Community Banks Moved Ahead of The Line For SBA PPP Funding This Evening

SBA PPP

Small businesses working with small community lenders moved ahead of the line this evening for about 8 hours in the SBA Payroll Protection Program (PPP) sweepstakes.

In a tweet, SBA Administrator Jovita Carranza confirmed that the SBA is only accepting loan applications from smaller community banks and their clients until Midnight.

This decision follows a concern that large national banks were hoarding the applications process as many had still been accepting SBA PPP loan applications when there was no funding.

Bank of America apparently had a backlog of over 184,000 thousand PPP loan applications it sent over on Monday when the SBA reopened the PPP lending program again after receiving an additional $310 billion in funding from Congress last week.

JPMorgan Chase & Co. stopped taking loan applications on the runup to the second round of funding so it could get its backlog ready for transmittal to the SBA.

“I wish we could help every business through this program, but funds could run out again quickly and we have preexisting applications in our queue.”

 

Jennifer Roberts, chief of the JPMorgan Chase & Co. consumer unit’s business-banking division

SBA Trying to Level the Playing Field

Lawmakers and the Administration have come under criticism that many of the problems in the first round were not fixed in the law, and the program would likely result in many small businesses, especially in rural communities, not being able to get a chance at PPP loans.

While some tweaks were made to the program to try to give more small business owners an opportunity at the loan program, big banks still have the resources and had the backlog to flood the system.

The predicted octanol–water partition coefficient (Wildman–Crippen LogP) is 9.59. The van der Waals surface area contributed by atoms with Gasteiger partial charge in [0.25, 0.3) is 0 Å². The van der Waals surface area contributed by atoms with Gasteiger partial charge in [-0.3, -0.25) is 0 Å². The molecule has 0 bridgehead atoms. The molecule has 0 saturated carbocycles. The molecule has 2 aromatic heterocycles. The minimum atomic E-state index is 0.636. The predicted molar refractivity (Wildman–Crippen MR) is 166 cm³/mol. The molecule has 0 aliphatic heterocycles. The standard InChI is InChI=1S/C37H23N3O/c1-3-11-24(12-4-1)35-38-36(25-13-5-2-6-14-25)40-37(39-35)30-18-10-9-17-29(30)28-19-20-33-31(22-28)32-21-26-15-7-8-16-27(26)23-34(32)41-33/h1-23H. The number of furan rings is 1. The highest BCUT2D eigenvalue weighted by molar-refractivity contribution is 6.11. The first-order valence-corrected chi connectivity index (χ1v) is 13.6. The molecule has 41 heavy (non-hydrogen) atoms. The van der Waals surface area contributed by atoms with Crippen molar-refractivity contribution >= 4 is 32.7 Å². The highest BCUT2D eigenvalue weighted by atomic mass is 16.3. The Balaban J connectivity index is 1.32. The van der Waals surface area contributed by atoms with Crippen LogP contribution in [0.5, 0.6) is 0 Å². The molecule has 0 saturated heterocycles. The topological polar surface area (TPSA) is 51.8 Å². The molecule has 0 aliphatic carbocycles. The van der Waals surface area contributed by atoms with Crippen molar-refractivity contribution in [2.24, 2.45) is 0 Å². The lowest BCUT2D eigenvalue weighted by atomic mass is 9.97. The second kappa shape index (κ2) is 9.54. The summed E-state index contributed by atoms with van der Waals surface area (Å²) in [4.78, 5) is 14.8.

“One of the big changes was that $60 billion was sectioned off for smaller lending institutions. $30 billion was for banks and credit unions with assets between $10-50 billion. Another $30 billion was set aside for institutions with less than $10 billion in total assets,” said Bo Steiner, the Illinois district director of the SBA.

“We’ve put in some controls to help meter applications, so no one institution gets all of the applications. We also put limitations in that at no single lender can take up more than 10 percent of the total appropriation that’s available,” Steiner continued.

Today’s decision by the SBA to tip the scales firmly toward small lenders for about eight hours shows the tweaks were not enough, and the SBA felt it had to give another boost to smaller banks and their customers.

Unfortunately, despite all best efforts, three points will dominate the news cycle again shortly:

  1. The program will be again out of money quickly, possibly even faster than the first round due to the backlog of loan applications from round 1.
  2. There will be again stories about big or influential companies receiving PPP loans ahead of micro business that probably needed them more. U.S. Treasury Mnuchin vowed to audit all loans over $2 million, but once the money is lent out and until the audits can be completed, many small firms may have to shut their doors by then.
  3. Will Congress appropriate more money, and if so, how long will it take as the battle over future coronavirus relief bills will become more political?

Midnight The Flood Gates Will Open Again

Starting at Midnight, all size lenders will be able to submit loan applications again. There is no indication the SBA will offer another window exclusively for smaller community banks again during this round of PPP loans.

While large banks are temporarily shut out of the SBA system, they continued to accept applications, meaning high volumes of PPP loan applications will start to flood back in on Thursday at 12:00 am.

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